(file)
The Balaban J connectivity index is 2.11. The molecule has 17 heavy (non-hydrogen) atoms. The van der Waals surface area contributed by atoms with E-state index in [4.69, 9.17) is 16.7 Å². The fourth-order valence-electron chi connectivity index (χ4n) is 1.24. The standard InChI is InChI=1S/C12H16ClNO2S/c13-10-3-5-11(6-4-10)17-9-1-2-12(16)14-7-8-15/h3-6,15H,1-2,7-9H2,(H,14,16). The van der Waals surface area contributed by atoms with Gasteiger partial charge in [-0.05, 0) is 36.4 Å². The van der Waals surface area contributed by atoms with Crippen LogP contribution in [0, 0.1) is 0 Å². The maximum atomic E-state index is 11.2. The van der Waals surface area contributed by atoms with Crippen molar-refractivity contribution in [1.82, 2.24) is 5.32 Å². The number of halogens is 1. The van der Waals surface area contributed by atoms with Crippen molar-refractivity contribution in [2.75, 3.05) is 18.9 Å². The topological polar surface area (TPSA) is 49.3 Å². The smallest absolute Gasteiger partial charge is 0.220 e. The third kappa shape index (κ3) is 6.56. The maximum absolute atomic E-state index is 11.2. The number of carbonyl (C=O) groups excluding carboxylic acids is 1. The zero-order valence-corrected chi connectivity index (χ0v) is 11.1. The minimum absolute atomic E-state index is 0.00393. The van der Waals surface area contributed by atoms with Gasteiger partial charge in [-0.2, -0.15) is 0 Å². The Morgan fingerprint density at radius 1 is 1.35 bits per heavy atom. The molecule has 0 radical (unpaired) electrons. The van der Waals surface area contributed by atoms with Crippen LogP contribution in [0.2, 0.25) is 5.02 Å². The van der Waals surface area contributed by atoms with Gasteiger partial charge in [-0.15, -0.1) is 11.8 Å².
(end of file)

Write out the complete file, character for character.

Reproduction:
The Balaban J connectivity index is 2.11. The molecule has 17 heavy (non-hydrogen) atoms. The van der Waals surface area contributed by atoms with E-state index in [4.69, 9.17) is 16.7 Å². The fourth-order valence-electron chi connectivity index (χ4n) is 1.24. The standard InChI is InChI=1S/C12H16ClNO2S/c13-10-3-5-11(6-4-10)17-9-1-2-12(16)14-7-8-15/h3-6,15H,1-2,7-9H2,(H,14,16). The van der Waals surface area contributed by atoms with Gasteiger partial charge in [-0.05, 0) is 36.4 Å². The van der Waals surface area contributed by atoms with Crippen LogP contribution in [0, 0.1) is 0 Å². The maximum atomic E-state index is 11.2. The van der Waals surface area contributed by atoms with Crippen molar-refractivity contribution in [1.82, 2.24) is 5.32 Å². The number of halogens is 1. The van der Waals surface area contributed by atoms with Crippen molar-refractivity contribution in [2.75, 3.05) is 18.9 Å². The topological polar surface area (TPSA) is 49.3 Å². The smallest absolute Gasteiger partial charge is 0.220 e. The third kappa shape index (κ3) is 6.56. The maximum absolute atomic E-state index is 11.2. The number of carbonyl (C=O) groups excluding carboxylic acids is 1. The zero-order valence-corrected chi connectivity index (χ0v) is 11.1. The minimum absolute atomic E-state index is 0.00393. The van der Waals surface area contributed by atoms with Gasteiger partial charge in [-0.2, -0.15) is 0 Å². The Morgan fingerprint density at radius 1 is 1.35 bits per heavy atom. The molecule has 0 radical (unpaired) electrons. The van der Waals surface area contributed by atoms with Crippen LogP contribution in [0.2, 0.25) is 5.02 Å². The van der Waals surface area contributed by atoms with Gasteiger partial charge in [-0.15, -0.1) is 11.8 Å².